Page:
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Story Behind the Song: Elvis Costello’s supermarket love with ‘Alison’


The trick to a successful debut is having a single that is going to get it noticed. For Elvis Costello’s debut outing, My Aim is True, the launching pad for the album was the almost jazzy tones of an unrequited love story. Whilst the song might not have brought immediate commercial success; it did catch the ears of fellow musician Linda Ronstadt whose cover version became a moderate hit and brought Elvis Costello to the attention of a wider American audience

Now, from these humble beginnings, it resides as one of the eras defining tracks and one of Costello’s best-loved tunes. It is befitting, therefore, that the origin of the song has an equally humble genesis. 

“I’ve always told people that I wrote the song ‘Alison’ after seeing a beautiful checkout girl at the local supermarket,” Costello writes in his memoir Unfaithful Music & Disappearing Ink.

It’s the old instant love affair that has besieged a thousand public transport journeys and temporarily bedevilled the lives of a trillion wistful shopping trips, and it would seem that Costello was even more head over heels than normal. “She had a face for which a ship might have once been named,” he continues. “Scoundrels might once have fought mist-swathed duels to defend her honour.”

During this lulling encounter, Costello became smitten, but already being married, he did not conjure a lustful fantasy, but rather he prognosticated how he thought her life might turn out, poetically writing: “Now she was punching in the prices on cans of beans at a cash register and looking as if all the hopes and dreams of her youth were draining away. All that were left would soon be squandered to a ruffian who told her convenient lies and trapped her still further.”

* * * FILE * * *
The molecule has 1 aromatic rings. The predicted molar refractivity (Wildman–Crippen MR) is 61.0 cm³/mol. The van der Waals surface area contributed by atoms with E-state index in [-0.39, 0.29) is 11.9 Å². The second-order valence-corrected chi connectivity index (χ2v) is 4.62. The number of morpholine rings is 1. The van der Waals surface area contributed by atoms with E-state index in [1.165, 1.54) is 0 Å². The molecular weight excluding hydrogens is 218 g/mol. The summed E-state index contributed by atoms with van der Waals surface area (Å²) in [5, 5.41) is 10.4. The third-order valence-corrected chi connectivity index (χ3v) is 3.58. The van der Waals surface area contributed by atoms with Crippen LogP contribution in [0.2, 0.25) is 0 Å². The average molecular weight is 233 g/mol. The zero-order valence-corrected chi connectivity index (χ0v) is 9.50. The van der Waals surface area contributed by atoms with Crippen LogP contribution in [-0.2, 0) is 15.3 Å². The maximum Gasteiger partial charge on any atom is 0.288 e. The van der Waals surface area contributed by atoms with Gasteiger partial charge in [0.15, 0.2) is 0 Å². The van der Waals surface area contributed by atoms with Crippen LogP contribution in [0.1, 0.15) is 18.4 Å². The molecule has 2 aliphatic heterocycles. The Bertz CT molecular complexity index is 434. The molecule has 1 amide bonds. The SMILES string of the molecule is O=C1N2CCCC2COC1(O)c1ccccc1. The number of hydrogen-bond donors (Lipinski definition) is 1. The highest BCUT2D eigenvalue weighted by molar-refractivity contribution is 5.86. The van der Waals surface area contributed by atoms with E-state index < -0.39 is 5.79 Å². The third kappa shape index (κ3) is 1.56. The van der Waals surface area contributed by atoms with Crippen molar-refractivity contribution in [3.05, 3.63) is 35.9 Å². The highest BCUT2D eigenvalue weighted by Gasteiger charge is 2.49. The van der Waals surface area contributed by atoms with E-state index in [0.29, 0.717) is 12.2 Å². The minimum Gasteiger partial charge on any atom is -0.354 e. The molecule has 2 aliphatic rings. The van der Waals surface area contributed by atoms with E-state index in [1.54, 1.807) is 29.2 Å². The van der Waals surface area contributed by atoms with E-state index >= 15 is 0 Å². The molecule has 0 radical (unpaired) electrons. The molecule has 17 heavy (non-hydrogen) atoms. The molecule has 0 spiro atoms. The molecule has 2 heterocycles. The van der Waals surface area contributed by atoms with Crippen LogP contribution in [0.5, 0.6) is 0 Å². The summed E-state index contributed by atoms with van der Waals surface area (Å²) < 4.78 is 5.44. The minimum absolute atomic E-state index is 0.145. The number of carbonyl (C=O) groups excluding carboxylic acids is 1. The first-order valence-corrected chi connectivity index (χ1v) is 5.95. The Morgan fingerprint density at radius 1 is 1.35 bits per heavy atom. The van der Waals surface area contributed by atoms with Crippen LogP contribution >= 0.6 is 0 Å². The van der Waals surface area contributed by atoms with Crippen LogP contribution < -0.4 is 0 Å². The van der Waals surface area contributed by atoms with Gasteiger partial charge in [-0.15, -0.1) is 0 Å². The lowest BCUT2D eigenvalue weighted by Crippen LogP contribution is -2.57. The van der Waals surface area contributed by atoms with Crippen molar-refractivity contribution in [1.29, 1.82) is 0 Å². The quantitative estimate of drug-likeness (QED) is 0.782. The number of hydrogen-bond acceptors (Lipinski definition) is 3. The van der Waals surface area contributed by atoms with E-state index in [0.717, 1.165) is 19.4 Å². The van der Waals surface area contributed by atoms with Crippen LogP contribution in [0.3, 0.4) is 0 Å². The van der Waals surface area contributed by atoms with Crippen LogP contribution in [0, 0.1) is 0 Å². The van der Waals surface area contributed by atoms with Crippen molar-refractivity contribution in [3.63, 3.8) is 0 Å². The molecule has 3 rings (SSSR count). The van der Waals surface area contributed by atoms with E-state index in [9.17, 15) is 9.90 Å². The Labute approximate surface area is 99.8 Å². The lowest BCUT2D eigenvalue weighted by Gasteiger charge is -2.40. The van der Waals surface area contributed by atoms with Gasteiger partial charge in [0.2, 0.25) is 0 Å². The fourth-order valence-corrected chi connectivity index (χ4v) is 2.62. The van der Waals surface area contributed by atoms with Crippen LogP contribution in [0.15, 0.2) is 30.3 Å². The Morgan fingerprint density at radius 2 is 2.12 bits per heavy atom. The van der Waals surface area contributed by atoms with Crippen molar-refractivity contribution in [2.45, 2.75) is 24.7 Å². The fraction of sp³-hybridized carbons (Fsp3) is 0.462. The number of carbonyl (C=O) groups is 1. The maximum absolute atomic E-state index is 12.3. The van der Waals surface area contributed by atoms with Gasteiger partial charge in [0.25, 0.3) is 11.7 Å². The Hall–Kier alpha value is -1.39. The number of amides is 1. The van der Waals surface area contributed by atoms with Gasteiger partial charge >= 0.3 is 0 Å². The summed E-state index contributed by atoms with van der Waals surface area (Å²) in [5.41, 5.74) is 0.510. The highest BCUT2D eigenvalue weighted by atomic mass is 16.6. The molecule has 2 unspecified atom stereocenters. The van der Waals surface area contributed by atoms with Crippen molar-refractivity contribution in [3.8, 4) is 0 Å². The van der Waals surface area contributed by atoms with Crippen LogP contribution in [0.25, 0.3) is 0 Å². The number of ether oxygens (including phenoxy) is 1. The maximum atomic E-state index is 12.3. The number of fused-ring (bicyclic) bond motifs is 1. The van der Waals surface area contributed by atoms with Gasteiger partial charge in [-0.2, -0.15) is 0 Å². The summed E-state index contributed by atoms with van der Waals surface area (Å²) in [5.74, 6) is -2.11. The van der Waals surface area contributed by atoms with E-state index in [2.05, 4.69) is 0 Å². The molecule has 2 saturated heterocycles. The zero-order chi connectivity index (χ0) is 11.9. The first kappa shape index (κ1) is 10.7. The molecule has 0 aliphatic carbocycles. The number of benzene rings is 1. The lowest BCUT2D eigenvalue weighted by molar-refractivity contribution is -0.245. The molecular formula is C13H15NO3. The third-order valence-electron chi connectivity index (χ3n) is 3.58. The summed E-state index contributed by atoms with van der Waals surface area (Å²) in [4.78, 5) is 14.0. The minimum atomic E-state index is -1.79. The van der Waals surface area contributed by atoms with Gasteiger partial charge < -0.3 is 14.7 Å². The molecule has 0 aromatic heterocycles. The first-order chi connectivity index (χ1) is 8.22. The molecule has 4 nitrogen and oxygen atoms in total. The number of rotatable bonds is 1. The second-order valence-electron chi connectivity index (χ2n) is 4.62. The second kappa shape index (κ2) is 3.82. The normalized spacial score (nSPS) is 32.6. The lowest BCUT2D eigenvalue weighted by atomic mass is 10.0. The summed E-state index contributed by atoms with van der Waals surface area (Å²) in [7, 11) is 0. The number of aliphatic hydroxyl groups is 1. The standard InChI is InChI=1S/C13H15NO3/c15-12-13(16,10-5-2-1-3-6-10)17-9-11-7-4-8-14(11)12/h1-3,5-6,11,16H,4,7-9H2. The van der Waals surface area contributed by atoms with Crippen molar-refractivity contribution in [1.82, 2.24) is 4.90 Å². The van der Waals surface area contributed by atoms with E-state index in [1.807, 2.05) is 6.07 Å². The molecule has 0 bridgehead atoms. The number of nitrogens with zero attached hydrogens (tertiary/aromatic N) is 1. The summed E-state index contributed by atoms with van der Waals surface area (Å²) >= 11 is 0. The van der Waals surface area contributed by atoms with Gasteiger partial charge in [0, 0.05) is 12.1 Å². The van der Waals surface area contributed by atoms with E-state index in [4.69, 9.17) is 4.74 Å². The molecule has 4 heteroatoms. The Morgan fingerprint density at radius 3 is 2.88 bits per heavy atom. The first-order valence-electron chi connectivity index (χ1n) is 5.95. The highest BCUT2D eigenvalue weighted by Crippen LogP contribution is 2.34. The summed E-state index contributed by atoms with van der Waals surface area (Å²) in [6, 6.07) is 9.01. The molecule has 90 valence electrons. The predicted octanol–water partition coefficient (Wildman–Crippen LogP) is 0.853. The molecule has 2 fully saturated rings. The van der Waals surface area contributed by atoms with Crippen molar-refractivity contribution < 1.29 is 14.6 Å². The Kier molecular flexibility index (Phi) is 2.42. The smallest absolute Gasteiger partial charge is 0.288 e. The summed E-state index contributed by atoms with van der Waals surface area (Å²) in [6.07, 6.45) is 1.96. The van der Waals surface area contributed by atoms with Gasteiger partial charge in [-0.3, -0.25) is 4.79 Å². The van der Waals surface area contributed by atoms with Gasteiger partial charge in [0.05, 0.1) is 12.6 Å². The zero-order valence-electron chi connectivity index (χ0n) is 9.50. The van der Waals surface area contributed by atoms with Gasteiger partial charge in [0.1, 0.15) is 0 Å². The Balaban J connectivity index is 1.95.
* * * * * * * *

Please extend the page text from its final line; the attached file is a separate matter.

He then concludes, “I was daydreaming… again…” However, it is this tender everyday escapism that lends the song and its story, in particular, a playful familiarity to which most people can relate. This denoted Elvis Costello’s ability to transfigure the everyday into moments of poetry. Unlike most showy songwriters, Costello’s tale is one of sexual frustration rather than triumph. His unrequited love was always destined to be no more than a fantasy, which imbues the song with a charm that a thousand gyrating sex pests have failed to capture on screeching guitar solo records. 

The song has also been misinterpreted as a murder ballad many times over the years owing to the potential double meaning of the line “My aim is true,” which later became the album title, but as Costello told Rolling Stone, “It isn’t.” Adding, “It’s about disappointing somebody. It’s a thin line between love and hate.”

After the encounter and the song’s inception, Costello turned to The Detroit Spinner’s song ‘Ghetto Child’ for choral inspiration and later experimented with studio innovation when he finally got the chance to craft his debut with his songwriting hero Nick Lowe on production. As he told Esquire, “We put these cheap synth strings on the track before there were really even synths. They said, ‘The strings will make it a hit!’ It was never a hit.”

It wasn’t long, however, until he caught on and during the leaner period, the Linda Ronstadt royalties had kept him afloat (although he later donated them to the African National Congress). And it wasn’t long before he became an international obsession for many both disenfranchised guitar music fans in the era for whom punk was maybe a little too thrashy, as the author Bret Easton Ellis explained, “I was obsessed with Elvis Costello… Elvis Costello became the man for me for very many years.”